The information from the State Project Directorate reveals that there are presently 22,426 out-of-school children in the age-group 6-14 in Kashmir division. The actual figure could be even higher.
The provision of midday meals has been the subject of a lot of debate since the scheme was inaugurated. Ajmal Farooq believes there is no need for midday meals in Kashmir as there is no “classroom hunger” in the state, unlike the rest of India. “Yes, there may be a small percentage of schools,” he says, “where midday meals are relevant. The money utilised on midday meals should instead be used to develop infrastructure and provide quality education to the children,” he says.
Children with special needs
Despite laws assuring education to children with special needs, there are no signs of this obligation being fulfilled on the ground. Government-run schools have no special teachers who can teach children with disabilities. There are no ramps, no special seating arrangements and no modern-day techniques to teach disabled children. These children eventually drop out of school.
In Kashmir, disabled children in the age-group 6-14 constitute 2% of the total, according to recent census figures. Above 14 years, the number is as high as 8%.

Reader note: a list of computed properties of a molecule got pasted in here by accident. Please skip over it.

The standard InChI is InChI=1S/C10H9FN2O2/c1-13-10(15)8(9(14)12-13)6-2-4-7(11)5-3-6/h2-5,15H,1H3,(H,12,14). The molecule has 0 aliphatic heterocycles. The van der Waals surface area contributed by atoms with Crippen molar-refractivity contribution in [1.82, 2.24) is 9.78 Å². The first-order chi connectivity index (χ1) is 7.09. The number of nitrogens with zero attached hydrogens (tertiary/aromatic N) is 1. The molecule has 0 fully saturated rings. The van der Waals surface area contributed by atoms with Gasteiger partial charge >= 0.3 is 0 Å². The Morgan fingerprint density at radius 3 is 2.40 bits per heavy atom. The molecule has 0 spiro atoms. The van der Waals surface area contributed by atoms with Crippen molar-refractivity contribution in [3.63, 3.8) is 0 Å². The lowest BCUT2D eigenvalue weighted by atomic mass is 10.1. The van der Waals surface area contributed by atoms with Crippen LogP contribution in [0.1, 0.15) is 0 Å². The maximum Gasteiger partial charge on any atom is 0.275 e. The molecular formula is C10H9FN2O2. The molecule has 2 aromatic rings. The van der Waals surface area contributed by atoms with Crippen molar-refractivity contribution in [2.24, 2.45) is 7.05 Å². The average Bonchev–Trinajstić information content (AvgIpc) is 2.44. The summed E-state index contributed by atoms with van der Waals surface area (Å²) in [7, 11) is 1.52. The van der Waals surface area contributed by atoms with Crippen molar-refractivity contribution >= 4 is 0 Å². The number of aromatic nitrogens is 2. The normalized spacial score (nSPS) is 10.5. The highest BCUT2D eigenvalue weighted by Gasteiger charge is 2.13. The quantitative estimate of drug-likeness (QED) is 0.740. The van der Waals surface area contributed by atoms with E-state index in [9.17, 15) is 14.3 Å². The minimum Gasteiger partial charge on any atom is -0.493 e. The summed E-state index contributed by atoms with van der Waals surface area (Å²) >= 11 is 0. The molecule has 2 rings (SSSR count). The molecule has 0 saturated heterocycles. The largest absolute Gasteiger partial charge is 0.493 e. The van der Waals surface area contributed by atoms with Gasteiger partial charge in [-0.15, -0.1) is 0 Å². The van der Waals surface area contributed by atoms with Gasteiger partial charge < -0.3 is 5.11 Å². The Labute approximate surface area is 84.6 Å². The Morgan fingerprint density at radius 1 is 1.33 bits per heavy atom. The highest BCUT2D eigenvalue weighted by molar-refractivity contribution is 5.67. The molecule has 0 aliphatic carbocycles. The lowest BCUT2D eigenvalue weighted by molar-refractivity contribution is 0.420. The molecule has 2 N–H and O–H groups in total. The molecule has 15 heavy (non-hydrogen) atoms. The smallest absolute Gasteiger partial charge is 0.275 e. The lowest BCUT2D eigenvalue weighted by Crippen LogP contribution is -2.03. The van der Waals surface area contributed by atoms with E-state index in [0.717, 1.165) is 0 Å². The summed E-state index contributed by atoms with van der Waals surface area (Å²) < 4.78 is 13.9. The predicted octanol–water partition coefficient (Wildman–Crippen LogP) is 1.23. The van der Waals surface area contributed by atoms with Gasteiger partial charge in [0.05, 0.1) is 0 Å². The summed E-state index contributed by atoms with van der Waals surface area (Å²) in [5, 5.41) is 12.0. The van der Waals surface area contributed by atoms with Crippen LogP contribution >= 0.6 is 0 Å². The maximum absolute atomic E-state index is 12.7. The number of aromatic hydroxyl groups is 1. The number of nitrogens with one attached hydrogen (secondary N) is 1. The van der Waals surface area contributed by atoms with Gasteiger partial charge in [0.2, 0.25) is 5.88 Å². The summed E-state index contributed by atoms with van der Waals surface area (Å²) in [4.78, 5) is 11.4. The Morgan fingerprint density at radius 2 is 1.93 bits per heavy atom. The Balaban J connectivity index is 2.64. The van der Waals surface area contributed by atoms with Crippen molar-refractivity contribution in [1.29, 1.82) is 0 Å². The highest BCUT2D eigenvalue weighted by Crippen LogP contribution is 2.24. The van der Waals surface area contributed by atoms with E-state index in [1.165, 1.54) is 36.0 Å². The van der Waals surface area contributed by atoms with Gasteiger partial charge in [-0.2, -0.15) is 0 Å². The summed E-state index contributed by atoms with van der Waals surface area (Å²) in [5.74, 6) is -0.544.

Javaid Tak, who runs an NGO working for the disabled, also believes that around 80% of schools in Kashmir don’t need the midday meal provision and that the government should use the money for infrastructure and facilities for disabled children. Tak says disabled children see themselves as being further marginalised in government schools when it should be the other way around.
What officials say
New schemes are afoot to strengthen the elementary education setup in the state, says Urfana Jan, Programme Officer, Inclusive Education, SSA, Jammu and Kashmir. A number of schemes are reportedly awaiting central government approval. One such scheme aims at recruiting ‘education volunteers’ and ‘resource teachers’ who will assist in-service teachers in teaching disabled children. Another scheme that focuses on providing education to deprived children in major towns of the state is for urban deprived children. The latter is expected to remedy the high rate of out-of-school children.
“Also, there is continuous recruitment of teachers going on in the state and we hope all schools will get sufficient staff in the near future,” the official added.
(Burhan Majid is a Kashmir-based journalist)
Infochange News & Feat, May 2012